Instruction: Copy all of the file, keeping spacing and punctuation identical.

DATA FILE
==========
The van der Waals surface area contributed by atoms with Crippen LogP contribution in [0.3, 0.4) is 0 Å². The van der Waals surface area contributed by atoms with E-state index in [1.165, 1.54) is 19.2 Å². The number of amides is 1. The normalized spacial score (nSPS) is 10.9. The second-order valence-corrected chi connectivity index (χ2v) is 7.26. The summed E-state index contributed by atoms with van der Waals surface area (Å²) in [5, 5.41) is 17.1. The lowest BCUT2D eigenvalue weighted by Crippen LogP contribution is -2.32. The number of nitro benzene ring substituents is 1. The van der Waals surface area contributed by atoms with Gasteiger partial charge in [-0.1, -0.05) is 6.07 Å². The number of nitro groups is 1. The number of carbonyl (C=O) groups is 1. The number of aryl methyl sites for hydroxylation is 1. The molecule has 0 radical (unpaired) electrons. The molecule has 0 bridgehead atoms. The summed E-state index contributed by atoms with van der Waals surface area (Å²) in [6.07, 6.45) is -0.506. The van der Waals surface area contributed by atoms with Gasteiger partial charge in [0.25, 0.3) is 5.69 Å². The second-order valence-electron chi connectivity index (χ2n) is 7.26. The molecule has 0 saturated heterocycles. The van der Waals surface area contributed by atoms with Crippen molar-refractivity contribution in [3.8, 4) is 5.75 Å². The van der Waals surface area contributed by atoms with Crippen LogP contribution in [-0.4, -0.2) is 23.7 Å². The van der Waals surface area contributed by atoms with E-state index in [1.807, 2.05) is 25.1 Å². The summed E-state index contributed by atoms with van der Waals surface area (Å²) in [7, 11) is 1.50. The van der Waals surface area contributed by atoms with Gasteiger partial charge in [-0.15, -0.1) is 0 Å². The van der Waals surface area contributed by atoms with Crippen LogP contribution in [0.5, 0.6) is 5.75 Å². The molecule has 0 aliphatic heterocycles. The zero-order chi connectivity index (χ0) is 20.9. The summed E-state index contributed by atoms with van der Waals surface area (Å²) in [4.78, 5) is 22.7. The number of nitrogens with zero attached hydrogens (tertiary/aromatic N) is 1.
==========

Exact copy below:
The van der Waals surface area contributed by atoms with Crippen LogP contribution in [0.3, 0.4) is 0 Å². The van der Waals surface area contributed by atoms with E-state index in [1.165, 1.54) is 19.2 Å². The number of amides is 1. The normalized spacial score (nSPS) is 10.9. The second-order valence-corrected chi connectivity index (χ2v) is 7.26. The summed E-state index contributed by atoms with van der Waals surface area (Å²) in [5, 5.41) is 17.1. The lowest BCUT2D eigenvalue weighted by Crippen LogP contribution is -2.32. The number of nitro benzene ring substituents is 1. The van der Waals surface area contributed by atoms with Gasteiger partial charge in [-0.1, -0.05) is 6.07 Å². The number of nitro groups is 1. The number of carbonyl (C=O) groups is 1. The number of aryl methyl sites for hydroxylation is 1. The molecule has 0 radical (unpaired) electrons. The molecule has 0 bridgehead atoms. The summed E-state index contributed by atoms with van der Waals surface area (Å²) in [6.07, 6.45) is -0.506. The van der Waals surface area contributed by atoms with Gasteiger partial charge in [0.25, 0.3) is 5.69 Å². The second-order valence-electron chi connectivity index (χ2n) is 7.26. The molecule has 0 saturated heterocycles. The van der Waals surface area contributed by atoms with Crippen molar-refractivity contribution in [3.8, 4) is 5.75 Å². The van der Waals surface area contributed by atoms with Crippen LogP contribution in [-0.4, -0.2) is 23.7 Å². The van der Waals surface area contributed by atoms with E-state index in [1.807, 2.05) is 25.1 Å². The summed E-state index contributed by atoms with van der Waals surface area (Å²) in [7, 11) is 1.50. The van der Waals surface area contributed by atoms with Gasteiger partial charge in [-0.15, -0.1) is 0 Å². The van der Waals surface area contributed by atoms with Crippen LogP contribution in [0.5, 0.6) is 5.75 Å². The molecule has 0 aliphatic heterocycles. The zero-order chi connectivity index (χ0) is 20.9. The summed E-state index contributed by atoms with van der Waals surface area (Å²) in [4.78, 5) is 22.7. The number of nitrogens with zero attached hydrogens (tertiary/aromatic N) is 1.